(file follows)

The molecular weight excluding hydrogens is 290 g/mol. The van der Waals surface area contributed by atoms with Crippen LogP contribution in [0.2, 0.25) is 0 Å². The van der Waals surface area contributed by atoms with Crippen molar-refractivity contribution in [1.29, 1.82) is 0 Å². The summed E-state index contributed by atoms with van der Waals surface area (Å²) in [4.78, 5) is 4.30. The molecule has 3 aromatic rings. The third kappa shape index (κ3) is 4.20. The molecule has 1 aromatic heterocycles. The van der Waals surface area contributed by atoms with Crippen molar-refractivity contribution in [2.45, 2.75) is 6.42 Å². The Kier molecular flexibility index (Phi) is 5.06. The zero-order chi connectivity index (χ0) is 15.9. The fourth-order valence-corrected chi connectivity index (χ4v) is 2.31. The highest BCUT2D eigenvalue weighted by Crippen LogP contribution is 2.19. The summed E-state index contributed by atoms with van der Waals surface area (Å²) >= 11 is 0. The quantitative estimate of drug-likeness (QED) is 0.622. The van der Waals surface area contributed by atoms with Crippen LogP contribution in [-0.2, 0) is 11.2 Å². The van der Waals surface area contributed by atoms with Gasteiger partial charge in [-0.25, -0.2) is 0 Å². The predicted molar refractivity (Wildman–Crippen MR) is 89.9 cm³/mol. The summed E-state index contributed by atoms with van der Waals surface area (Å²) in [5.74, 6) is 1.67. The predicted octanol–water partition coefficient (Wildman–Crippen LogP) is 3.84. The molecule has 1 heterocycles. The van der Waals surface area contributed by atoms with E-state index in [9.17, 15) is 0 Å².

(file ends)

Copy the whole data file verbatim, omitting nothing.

The molecular weight excluding hydrogens is 290 g/mol. The van der Waals surface area contributed by atoms with Crippen LogP contribution in [0.2, 0.25) is 0 Å². The van der Waals surface area contributed by atoms with Crippen molar-refractivity contribution in [1.29, 1.82) is 0 Å². The summed E-state index contributed by atoms with van der Waals surface area (Å²) in [4.78, 5) is 4.30. The molecule has 3 aromatic rings. The third kappa shape index (κ3) is 4.20. The molecule has 1 aromatic heterocycles. The van der Waals surface area contributed by atoms with Crippen molar-refractivity contribution in [2.45, 2.75) is 6.42 Å². The Kier molecular flexibility index (Phi) is 5.06. The zero-order chi connectivity index (χ0) is 15.9. The fourth-order valence-corrected chi connectivity index (χ4v) is 2.31. The highest BCUT2D eigenvalue weighted by Crippen LogP contribution is 2.19. The summed E-state index contributed by atoms with van der Waals surface area (Å²) >= 11 is 0. The quantitative estimate of drug-likeness (QED) is 0.622. The van der Waals surface area contributed by atoms with Crippen LogP contribution in [-0.2, 0) is 11.2 Å². The van der Waals surface area contributed by atoms with Gasteiger partial charge in [-0.25, -0.2) is 0 Å². The predicted molar refractivity (Wildman–Crippen MR) is 89.9 cm³/mol. The summed E-state index contributed by atoms with van der Waals surface area (Å²) in [5.74, 6) is 1.67. The predicted octanol–water partition coefficient (Wildman–Crippen LogP) is 3.84. The molecule has 1 heterocycles. The van der Waals surface area contributed by atoms with E-state index in [9.17, 15) is 0 Å².